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Am I to provide some song that I know, but in lossleess format; that will be encoded by you to lower-quality-but-made-to-look-in-spectrogram-like-320 so that I cannot cheat? Should / can I provide a rock / pop song, a classical piece and maybe something electronic?
If you do the ABX testing properly it won't matter if you can discern it from the spectrogram or not.

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I can also provide you with a sample of a lossless file that looks A-OK in spectro, buts sounds terrible; which is rare case of something I do not comprehend yet
Noone disputes that files can sound bad while looking OK in a spectrogram. That's one of the easiest things to comprehend, so no idea what you are having problems with.

  • bennetng
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Re: Trying to learn to understand spectral analysis of mp3s
Reply #51
Of course we can simply use ABX, but the problem is that zWore also likes to look at the spetrograms. If he cannot differentiate two or more files by listening he can judge the quality by his eyes as he claimed. The test is aimed at his claim about judging quality by looking at spectrograms.
Yes. First I listen to, then maybe suspect, and only then check it out. Around 90% of the time I suspect correctly; which is in regard to that old music / codecs. I have a vast collection of music accumulated throughout the years, but only recently started to nice bad and terrible quality of some of it. And spectrograms are giving me a proof of that
Obviously I am not asking for a proof if you can actually hear the differences in DBTs before looking at spectrograms.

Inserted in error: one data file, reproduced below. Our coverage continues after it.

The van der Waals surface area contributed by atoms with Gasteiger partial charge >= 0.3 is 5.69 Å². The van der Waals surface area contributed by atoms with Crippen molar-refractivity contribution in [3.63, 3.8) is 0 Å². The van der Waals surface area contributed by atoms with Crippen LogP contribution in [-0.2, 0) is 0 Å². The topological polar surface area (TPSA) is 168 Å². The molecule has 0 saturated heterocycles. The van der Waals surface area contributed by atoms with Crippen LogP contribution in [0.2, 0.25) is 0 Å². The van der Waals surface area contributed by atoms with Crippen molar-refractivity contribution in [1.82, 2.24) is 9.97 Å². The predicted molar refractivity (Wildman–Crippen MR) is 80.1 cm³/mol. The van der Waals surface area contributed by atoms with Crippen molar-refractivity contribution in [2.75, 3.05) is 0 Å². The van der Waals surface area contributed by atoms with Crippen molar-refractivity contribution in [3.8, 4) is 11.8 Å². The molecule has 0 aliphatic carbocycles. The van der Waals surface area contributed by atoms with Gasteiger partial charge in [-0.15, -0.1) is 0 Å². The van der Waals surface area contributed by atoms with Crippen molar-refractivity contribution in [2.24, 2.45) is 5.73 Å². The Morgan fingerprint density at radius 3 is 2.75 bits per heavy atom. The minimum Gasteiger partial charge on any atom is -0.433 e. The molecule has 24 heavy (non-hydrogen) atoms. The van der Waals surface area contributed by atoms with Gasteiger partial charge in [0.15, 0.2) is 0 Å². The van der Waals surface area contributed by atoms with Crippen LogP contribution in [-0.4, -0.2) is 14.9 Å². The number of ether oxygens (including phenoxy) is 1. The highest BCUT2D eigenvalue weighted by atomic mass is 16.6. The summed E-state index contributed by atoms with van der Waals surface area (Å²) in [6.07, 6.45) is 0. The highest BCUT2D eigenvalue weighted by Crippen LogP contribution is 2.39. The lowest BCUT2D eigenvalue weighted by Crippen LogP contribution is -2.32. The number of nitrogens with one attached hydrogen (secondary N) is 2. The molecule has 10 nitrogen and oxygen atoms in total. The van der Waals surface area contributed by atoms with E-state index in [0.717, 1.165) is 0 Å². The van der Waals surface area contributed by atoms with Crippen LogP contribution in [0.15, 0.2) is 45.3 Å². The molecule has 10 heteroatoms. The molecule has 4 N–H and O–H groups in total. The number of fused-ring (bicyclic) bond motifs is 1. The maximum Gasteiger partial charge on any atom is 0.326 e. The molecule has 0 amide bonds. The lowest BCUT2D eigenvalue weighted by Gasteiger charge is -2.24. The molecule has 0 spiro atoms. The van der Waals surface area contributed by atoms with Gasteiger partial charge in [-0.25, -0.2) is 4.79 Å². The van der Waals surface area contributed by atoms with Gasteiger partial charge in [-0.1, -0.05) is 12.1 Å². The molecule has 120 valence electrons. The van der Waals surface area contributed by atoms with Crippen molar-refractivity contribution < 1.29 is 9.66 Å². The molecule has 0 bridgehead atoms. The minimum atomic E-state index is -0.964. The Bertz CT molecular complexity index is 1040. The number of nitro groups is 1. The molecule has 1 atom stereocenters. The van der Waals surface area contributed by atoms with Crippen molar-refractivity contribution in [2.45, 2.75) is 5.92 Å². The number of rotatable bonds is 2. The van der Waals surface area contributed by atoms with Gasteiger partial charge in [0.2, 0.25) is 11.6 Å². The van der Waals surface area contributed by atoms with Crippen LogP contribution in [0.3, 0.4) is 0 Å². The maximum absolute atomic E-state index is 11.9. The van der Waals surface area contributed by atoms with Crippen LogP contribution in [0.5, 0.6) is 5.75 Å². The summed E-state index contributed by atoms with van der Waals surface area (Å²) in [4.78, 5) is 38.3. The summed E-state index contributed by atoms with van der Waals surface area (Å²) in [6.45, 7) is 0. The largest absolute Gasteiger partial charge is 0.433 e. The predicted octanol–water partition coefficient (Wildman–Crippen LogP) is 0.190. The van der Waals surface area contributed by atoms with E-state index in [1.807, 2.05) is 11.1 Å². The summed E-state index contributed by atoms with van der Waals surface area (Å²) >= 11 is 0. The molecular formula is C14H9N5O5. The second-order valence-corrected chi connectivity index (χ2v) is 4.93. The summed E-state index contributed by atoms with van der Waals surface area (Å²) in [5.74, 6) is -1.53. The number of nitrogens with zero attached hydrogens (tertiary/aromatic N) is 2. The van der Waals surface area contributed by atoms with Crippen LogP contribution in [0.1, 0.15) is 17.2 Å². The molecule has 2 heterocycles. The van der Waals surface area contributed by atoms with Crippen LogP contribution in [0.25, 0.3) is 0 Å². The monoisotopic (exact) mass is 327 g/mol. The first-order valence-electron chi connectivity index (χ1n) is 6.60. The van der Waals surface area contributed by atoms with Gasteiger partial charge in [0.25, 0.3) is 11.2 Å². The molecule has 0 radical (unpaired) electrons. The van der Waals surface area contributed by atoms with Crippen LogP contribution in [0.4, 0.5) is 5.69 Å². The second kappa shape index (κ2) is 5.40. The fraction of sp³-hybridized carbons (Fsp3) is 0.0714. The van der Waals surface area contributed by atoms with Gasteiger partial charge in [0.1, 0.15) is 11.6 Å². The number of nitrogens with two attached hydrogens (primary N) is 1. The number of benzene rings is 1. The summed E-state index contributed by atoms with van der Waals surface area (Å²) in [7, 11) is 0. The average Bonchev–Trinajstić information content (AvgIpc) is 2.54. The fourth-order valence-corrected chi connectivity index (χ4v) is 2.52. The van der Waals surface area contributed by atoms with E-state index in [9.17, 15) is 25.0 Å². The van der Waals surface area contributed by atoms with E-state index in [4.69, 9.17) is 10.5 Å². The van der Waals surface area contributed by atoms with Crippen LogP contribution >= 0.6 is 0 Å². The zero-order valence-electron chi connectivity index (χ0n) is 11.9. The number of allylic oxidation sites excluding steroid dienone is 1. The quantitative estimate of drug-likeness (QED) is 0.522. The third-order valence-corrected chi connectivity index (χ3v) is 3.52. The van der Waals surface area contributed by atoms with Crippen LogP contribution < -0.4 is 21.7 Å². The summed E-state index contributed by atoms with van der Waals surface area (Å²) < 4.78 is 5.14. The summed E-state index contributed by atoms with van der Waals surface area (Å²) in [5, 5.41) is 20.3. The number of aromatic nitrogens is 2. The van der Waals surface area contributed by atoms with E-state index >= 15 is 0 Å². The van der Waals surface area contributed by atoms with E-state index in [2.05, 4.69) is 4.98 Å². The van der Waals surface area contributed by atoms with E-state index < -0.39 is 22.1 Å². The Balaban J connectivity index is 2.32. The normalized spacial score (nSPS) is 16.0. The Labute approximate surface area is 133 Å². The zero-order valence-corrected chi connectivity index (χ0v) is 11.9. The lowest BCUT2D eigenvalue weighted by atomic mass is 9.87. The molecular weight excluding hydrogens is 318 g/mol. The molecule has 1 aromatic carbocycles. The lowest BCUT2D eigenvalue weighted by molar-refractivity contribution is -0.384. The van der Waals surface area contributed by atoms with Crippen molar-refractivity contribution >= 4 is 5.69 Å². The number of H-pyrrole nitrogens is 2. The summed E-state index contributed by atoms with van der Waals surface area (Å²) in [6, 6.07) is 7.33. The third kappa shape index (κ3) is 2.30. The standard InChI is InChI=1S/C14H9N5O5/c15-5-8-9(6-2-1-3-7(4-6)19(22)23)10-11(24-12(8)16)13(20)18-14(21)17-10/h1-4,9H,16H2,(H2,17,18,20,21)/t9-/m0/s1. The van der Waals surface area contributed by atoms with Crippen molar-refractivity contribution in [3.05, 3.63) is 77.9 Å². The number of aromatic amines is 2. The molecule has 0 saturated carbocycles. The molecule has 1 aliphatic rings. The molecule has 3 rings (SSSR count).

I am interested to know his guessing accuracy.
I will be glad to participate in such evaluation of my skills and claims: that I can tell if MP3 is of lower quality than ~256 [as I have never claimed that I can hear the difference between lossless and MP3 320]

Am I to provide some song that I know, but in lossleess format; that will be encoded by you to lower-quality-but-made-to-look-in-spectrogram-like-320 so that I cannot cheat? Should / can I provide a rock / pop song, a classical piece and maybe something electronic?
Not in this way. Please read my previous posts, don't attempt to change the rules to favour yourself.
  • Last Edit: 27 July, 2016, 02:12:44 AM by bennetng

  • zWore
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Re: Trying to learn to understand spectral analysis of mp3s
Reply #52
[...]Please read my previous posts, don't attempt to change the rules to favour yourself.
I did; and followed the link

So what you are saying is, that unless a trustworthy third party will validate that I had no chance of cheating, any tests will be futile?

And so...
[...]
Learn how to ABX using foobar2000.
[...]
...what I can do is to run some tests just for myself?



And on the side note: there are some substances, that allow you to turn music into multiple sensory experience. And there are people [like myself and my close relative] that can get nice feeling shudders when listening to music while being completely sober. Also, anyone who was not exposed to the wonders of music while in lucid dream state, should not give in to narrow minded statements abut how music is perceived